“We and our allies will be raising those issues and other issues with Russia in the days and weeks ahead, and certainly as a part of these talks. And of course, we cannot forget that there is an ongoing Russian military occupation in Ukraine,” she noted, referring to the ongoing conflict in the Donbass region of east Ukraine where pro-Russian troops have been fighting Ukrainian forces for a number of years.

The U.S. Deputy Secretary of State Wendy Sherman is leading negotiations for the U.S. while Russia’s Deputy Foreign Minister Sergei Ryabkov will be Moscow’s lead negotiator during the talks.

Ryabkov said Sunday that during the talks he will seek legal guarantees that NATO will not expand eastward or station weapon systems in Ukraine.

Speaking to Russian state news agency RIA Novosti, he said Russia “will not make any concessions under pressure” during the talks, and said that Russia was disappointed by the signals being sent by the West ahead of the talks.

High stakes

The security discussions taking place Monday are the first talking point this week in a series of meetings between Russia and the West, with talks set to continue on Wednesday between the Russia Council and NATO in Brussels, and at a session of the Organization for Security and Cooperation in Europe in Vienna on Thursday.

How Biden manages Russia, and his Russian counterpart, is being closely watched with Fred Kempe, president and chief executive officer of the Atlantic Council, noting Monday that this week of talks “may be the most important week for Biden in his entire presidency from a foreign policy perspective.”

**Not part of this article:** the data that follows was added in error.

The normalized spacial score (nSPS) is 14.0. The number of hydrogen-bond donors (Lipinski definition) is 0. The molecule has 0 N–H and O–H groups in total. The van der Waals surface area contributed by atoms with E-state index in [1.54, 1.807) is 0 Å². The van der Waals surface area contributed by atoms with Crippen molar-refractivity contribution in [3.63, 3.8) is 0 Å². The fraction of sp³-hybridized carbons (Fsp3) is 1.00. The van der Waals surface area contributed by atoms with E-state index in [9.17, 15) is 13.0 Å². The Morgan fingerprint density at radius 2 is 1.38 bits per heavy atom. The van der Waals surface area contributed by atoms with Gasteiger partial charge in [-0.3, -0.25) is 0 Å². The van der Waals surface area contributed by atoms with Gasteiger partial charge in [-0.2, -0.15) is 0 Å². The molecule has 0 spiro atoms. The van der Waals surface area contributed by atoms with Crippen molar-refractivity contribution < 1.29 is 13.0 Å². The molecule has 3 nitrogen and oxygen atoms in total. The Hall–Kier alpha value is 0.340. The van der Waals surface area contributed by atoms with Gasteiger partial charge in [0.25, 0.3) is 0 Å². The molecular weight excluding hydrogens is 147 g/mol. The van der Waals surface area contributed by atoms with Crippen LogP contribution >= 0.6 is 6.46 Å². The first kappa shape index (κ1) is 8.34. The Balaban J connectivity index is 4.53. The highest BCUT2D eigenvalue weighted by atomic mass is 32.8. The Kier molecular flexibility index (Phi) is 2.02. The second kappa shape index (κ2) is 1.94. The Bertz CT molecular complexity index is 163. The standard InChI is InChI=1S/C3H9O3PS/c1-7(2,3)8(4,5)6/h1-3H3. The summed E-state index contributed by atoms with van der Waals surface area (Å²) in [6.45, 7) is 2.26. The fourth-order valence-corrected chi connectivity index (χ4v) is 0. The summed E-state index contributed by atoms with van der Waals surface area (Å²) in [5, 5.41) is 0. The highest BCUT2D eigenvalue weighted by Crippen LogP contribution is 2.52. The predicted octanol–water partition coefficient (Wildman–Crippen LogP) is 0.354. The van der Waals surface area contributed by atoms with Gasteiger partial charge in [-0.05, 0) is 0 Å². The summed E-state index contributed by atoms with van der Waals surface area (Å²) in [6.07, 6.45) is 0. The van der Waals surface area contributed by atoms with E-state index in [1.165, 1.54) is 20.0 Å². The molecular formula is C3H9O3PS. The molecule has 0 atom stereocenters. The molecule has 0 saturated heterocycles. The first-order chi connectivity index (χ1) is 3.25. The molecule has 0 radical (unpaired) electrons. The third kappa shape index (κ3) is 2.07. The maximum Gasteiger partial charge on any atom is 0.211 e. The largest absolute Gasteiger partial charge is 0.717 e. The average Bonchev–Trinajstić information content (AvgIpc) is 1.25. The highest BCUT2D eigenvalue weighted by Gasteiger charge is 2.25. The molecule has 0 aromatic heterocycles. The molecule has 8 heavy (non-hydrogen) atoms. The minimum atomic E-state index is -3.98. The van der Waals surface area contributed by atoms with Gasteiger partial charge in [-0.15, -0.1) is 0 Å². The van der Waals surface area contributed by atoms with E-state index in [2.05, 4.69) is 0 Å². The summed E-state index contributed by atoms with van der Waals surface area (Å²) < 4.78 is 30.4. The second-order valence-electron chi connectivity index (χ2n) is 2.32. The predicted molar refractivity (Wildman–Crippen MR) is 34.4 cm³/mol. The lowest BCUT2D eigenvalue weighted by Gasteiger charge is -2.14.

“Europe’s history knows despots threatening against more benevolent actors. We’ve seen this picture before. But we have to remind and show who really is the aggressor here. It’s an information game but at the same time Putin really can take military action if he wants to. We are really on the cusp of war. If he wants war to happen, Putin can make it happen. It would hurt Russia terribly, it would hurt Europe irretrievably,” he told CNBC’s Capital Connection on Monday.

Not everyone is so pessimistic about the prospects for the talks, and for wider Russia-Western relations.

Christopher Granville, managing director for Political Research at TS Lombard, told CNBC Monday that there was a precedence for agreement over curbs to military deployments in Europe, namely several accords signed in the Gorbachev-era during the final years of the Cold War.

One such agreement that was signed in 1990, the Conventional Armed Forces in Europe Treaty, covered arms control and contained specific provisions and limits on regional deployments, with Granville arguing that such an agreement could be reached again.

“If the sides can agree that they’re not going to do advanced deployments either close to Ukraine on the Russian side, or close to Russia on the Western side then you could have a deal. It has been done before, why could it not be done again,” he told CNBC’s “Squawk Box Europe” on Monday.

“Well, the answers are, I suppose, that the atmosphere is absolutely toxic, there is zero trust and everyone dislikes each other but stranger things have been seen and it’s been done before and I think the upside is being underestimated.”